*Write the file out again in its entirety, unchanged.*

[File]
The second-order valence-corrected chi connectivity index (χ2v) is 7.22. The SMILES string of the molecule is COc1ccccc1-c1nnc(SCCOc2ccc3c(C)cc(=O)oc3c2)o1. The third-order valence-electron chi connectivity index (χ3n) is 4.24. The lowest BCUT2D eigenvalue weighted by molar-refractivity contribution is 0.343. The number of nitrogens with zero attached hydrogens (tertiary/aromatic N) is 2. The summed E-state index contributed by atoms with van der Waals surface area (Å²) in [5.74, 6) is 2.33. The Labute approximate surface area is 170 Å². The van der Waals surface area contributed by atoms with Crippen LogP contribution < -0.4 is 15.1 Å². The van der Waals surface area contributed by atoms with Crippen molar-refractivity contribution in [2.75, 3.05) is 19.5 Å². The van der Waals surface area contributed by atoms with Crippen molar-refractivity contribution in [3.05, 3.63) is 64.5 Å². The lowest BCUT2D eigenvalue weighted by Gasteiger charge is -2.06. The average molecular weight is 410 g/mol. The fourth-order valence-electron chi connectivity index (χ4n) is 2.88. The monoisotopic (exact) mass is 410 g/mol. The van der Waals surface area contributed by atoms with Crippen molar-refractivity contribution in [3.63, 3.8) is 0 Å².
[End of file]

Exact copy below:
The second-order valence-corrected chi connectivity index (χ2v) is 7.22. The SMILES string of the molecule is COc1ccccc1-c1nnc(SCCOc2ccc3c(C)cc(=O)oc3c2)o1. The third-order valence-electron chi connectivity index (χ3n) is 4.24. The lowest BCUT2D eigenvalue weighted by molar-refractivity contribution is 0.343. The number of nitrogens with zero attached hydrogens (tertiary/aromatic N) is 2. The summed E-state index contributed by atoms with van der Waals surface area (Å²) in [5.74, 6) is 2.33. The Labute approximate surface area is 170 Å². The van der Waals surface area contributed by atoms with Crippen LogP contribution < -0.4 is 15.1 Å². The van der Waals surface area contributed by atoms with Crippen molar-refractivity contribution in [2.75, 3.05) is 19.5 Å². The van der Waals surface area contributed by atoms with Crippen molar-refractivity contribution in [3.05, 3.63) is 64.5 Å². The lowest BCUT2D eigenvalue weighted by Gasteiger charge is -2.06. The average molecular weight is 410 g/mol. The fourth-order valence-electron chi connectivity index (χ4n) is 2.88. The monoisotopic (exact) mass is 410 g/mol. The van der Waals surface area contributed by atoms with Crippen molar-refractivity contribution in [3.63, 3.8) is 0 Å².